Keen to establish themselves quickly, new bloggers sometimes pose as big experts. If you are an expert or have experience worth value, people will find it out by reading your content, looking at your painting, listening to your music. But if you do not possess the expertise / talent / experience that you claim, people will shun you.

 

4. Unimaginative post headings, long prose.

It is not a sin or a crime to post bland headlines or to write long prose. But no web-surfer has time and intention to remain on your website / blog if it does not catch his / her attention.  

We are sure, 4 out of 5 visitors to this very page would look at the list titles, skim through a point that they find interesting and move on.

 

5. Posting in spurt, with long gaps.

You create an outstanding blog with a great design, highly relevant domain name, great content and what not. You write a few great articles too. But after that you take a long break, thinking that visitors and money will keep flowing in.

Don't do that if you want that visitors should come to you regularly and look for updates. Without visitors coming to it, the blog would die. Don't let that happen.

 

6. Readability issues.

Blogs are meant to be shared. If they have big text content, they are meant to be read. How does one read the text if you have written it in very small fonts, or there is a variegated background (e.g. leaves or a pattern) behind the text, or the text and its background have unsuitable color combinations and contrast? If you don't take care of these, the visitor will be put off and will leave.

 

7. Clutter.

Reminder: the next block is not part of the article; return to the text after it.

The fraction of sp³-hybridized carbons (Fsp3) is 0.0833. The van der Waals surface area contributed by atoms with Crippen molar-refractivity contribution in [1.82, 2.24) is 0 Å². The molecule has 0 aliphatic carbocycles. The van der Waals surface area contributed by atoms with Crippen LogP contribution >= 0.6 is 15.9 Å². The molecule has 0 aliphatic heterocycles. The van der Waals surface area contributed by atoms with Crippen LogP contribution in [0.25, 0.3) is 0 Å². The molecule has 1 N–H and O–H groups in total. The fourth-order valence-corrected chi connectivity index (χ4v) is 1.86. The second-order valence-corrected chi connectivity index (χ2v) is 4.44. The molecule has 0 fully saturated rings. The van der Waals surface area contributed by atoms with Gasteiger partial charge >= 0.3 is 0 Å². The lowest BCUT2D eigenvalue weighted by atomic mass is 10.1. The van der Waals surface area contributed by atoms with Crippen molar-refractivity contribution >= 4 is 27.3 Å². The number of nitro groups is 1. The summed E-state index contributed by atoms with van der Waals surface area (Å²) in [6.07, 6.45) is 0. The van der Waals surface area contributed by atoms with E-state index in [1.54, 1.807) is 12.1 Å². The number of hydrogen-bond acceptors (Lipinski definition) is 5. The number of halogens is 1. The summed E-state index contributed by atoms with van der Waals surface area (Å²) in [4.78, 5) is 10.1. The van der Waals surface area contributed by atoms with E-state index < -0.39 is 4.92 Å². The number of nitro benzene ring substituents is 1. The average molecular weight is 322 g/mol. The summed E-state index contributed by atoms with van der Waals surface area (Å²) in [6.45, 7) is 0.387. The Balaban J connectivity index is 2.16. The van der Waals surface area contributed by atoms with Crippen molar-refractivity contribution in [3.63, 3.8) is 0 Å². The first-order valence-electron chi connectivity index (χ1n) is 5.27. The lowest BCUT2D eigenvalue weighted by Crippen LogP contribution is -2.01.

Many things matter in deciding the appeal of a website, and nothing destroys the appeal more than clutter - too many elements scattered aimlessly. Too many widgets. Too many columns. Too many photos and video thumbnails. Too many blocks of texts. 

A bad web design and a good website design that is spoiled by too many elements, both make the blog unprofessional and clumsy.

 

8. Not doing any promotion, especially offline.

We said it somewhere else and allow us to repeat it here: Your blog is like a small shop in a crowded market. Unless you tell people about what you sell, people will not know about the shop or its merchandise. They will pass by it without pausing and making a purchase even if your product is best in the class. You need to put a good sign board, maybe a signage at the turning, perhaps also an advt in the local paper and a pamphlet inside newspapers. 

For the website, especially a new one, if you do not engage with bloggers, flaunt it on social media, submit it to directories, send emails to your friends and make it friendly to search engines, very few people will know about it.

 

9. Begging favors, especially for ad-clicks and comments.

How do you react when you see such notices on blogs, comments or emails?: 'Please click on the ads appearing on the blog. It will help me earn a cent.' OR 'Please comment on my blog and I will reciprocate.'
OR 'Please visit my blog and tell about it to your friends. Thanks!' Such appeals not only annoy, they harm your reputation.

 

10. Dividing time un-intelligently.

If you spend disproportionately big time on one aspect of blogging, you are likely to ignore other important aspects. The result will be that the ignored area will act as a bottleneck in the growth of the blog. 

If you give too much time to many areas but you do not have the capacity to keep doing so, it may lead to burnout.